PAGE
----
This was supposed to be the year where seven-time Cup champion Jimmie Johnson was heralded at every track and also had a solid final season of Cup racing. Tracks still honored Johnson the best they could, even though fans weren’t at many of the races. But Johnson didn’t win, and he missed the playoffs by six points. Missing the Cup race at Indianapolis after a positive COVID-19 test (he isn’t sure if it was a false negative or not) hurt his chances of making the playoffs. But there also were other times he gave up points, including spinning while leading in the opening stage at Darlington in May, as well as a disqualification at Charlotte for a technical violation that wiped out 45 points following a second-place finish. He finished his full-time Cup career with a fifth-place finish at Phoenix.
Johnson: “I thought I hit bottom a few times, and there was a bottom a little lower than what I envisioned. I felt like on track there was mistakes that I made, and we had issues, times where the team made mistakes, had bad luck on track, supposedly had COVID and missed the Brickyard 400. There were just many lows that kept rolling. When I thought that was it, there was another low. I just had to figure out how to put a smile on my face.”
9. Kyle Busch and a single win
Kyle Busch, who won the 2019 Cup title, didn’t win in 2020 until he already was eliminated from the playoffs. Busch won at Texas (in a race that was suspended for three days because of rain) but still had a miserable year, by his terms, finishing eighth in the standings, his worst finish since 2014. His average finish of 13.8 was his worst since 2010. He will have a new crew chief (Ben Beshore) starting next season.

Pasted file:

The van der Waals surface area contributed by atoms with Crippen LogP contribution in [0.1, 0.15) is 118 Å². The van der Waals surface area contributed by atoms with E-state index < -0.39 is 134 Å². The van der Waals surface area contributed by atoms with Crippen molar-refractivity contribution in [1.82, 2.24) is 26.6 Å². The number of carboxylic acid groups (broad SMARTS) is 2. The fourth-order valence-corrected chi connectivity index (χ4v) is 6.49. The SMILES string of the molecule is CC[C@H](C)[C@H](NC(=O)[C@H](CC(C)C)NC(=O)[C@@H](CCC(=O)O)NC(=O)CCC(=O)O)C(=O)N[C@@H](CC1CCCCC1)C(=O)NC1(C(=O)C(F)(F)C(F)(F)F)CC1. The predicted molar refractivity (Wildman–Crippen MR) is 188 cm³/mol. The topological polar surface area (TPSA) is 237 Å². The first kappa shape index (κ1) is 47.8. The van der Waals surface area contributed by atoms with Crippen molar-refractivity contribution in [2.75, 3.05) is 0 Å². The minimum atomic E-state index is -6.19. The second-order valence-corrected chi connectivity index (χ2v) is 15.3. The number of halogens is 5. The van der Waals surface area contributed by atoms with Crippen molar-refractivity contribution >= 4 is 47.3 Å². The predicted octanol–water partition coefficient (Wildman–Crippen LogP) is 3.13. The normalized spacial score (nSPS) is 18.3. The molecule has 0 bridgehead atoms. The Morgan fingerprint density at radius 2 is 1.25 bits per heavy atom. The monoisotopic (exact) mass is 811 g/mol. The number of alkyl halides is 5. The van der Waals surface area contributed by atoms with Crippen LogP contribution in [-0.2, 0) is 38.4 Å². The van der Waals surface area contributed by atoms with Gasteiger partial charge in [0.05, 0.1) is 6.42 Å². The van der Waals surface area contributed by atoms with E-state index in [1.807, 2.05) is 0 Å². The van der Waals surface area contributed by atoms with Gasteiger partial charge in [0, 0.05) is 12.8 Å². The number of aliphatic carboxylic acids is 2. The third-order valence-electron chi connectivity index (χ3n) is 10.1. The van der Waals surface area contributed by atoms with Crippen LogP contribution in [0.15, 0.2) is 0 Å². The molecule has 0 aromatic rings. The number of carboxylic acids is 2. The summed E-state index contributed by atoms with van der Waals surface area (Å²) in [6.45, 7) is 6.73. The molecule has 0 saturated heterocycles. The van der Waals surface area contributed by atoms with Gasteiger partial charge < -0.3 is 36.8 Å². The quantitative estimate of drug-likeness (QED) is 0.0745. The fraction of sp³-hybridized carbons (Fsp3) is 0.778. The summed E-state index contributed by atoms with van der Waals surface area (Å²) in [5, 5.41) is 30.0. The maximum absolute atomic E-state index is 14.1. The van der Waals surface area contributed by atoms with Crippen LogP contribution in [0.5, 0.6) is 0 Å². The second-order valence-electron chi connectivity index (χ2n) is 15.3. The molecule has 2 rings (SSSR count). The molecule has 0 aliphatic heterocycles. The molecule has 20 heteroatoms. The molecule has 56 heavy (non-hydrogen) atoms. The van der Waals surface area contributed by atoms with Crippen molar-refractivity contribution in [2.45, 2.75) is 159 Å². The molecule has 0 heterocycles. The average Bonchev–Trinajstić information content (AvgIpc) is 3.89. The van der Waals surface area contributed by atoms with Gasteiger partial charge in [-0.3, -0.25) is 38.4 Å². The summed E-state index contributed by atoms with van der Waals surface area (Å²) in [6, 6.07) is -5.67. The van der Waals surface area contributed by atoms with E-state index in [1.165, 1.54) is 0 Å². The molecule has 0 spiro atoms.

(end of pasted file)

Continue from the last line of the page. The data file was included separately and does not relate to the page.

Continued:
Busch: “We obviously weren’t good enough. We weren’t able to capitalize and do what we needed to do … [My team members] give full effort, man. There’s no quit. But it just hasn’t quite lined up for us this year.”
10. Four teams and a goodbye
Four team owners – Bob Germain, Archie St. Hilaire, Bob Leavine and Jay Robinson – sold their charters and won’t run full-time programs in 2021. Germain sold his charter to 23XI Racing, St. Hilaire sold his to Live Fast Racing, Leavine sold his to Spire Motorsports, and Robinson sold his to Rick Ware Racing (although Robinson still has an active role with that team). The moves show that maintaining a Cup team, especially during the pandemic, can be problematic (Robinson did sell his team prior to the pandemic) with limited sponsorship. But it also showed that charters are in demand. The new Next Gen car, with its rollout pushed to 2022, potentially will be cheaper to maintain and could produce more parity, but it also will require a significant initial outlay.
Leavine: “I wasn’t able to get it done. Didn’t have enough money and I’m not sure if I had all the money in the world, I could have gotten it done the way it’s setup right now and with the pandemic. Was it a waste of time in 10 years? No. I enjoyed the competition … I like making decisions and I can live with them and accept them, but having the way it’s setup with the sanctioning body just doesn’t necessarily fit with my personality.”